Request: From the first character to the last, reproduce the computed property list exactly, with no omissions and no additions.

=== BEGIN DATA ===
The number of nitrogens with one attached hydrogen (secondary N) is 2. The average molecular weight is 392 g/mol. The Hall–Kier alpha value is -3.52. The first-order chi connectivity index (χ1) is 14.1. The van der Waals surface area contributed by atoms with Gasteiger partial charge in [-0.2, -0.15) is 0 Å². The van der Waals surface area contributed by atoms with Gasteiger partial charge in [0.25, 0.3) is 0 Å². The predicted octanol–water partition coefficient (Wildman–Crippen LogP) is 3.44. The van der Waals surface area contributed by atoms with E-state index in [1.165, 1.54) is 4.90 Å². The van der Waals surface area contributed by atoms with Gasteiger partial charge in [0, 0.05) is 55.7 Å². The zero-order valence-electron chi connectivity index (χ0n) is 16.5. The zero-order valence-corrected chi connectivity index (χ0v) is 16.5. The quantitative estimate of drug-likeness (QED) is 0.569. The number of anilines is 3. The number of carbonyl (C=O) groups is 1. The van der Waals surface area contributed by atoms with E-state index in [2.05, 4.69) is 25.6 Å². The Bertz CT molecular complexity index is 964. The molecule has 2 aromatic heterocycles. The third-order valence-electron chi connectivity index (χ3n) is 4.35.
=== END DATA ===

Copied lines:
The number of nitrogens with one attached hydrogen (secondary N) is 2. The average molecular weight is 392 g/mol. The Hall–Kier alpha value is -3.52. The first-order chi connectivity index (χ1) is 14.1. The van der Waals surface area contributed by atoms with Gasteiger partial charge in [-0.2, -0.15) is 0 Å². The van der Waals surface area contributed by atoms with Gasteiger partial charge in [0.25, 0.3) is 0 Å². The predicted octanol–water partition coefficient (Wildman–Crippen LogP) is 3.44. The van der Waals surface area contributed by atoms with E-state index in [1.165, 1.54) is 4.90 Å². The van der Waals surface area contributed by atoms with Gasteiger partial charge in [0, 0.05) is 55.7 Å². The zero-order valence-electron chi connectivity index (χ0n) is 16.5. The zero-order valence-corrected chi connectivity index (χ0v) is 16.5. The quantitative estimate of drug-likeness (QED) is 0.569. The number of anilines is 3. The number of carbonyl (C=O) groups is 1. The van der Waals surface area contributed by atoms with E-state index in [2.05, 4.69) is 25.6 Å². The Bertz CT molecular complexity index is 964. The molecule has 2 aromatic heterocycles. The third-order valence-electron chi connectivity index (χ3n) is 4.35.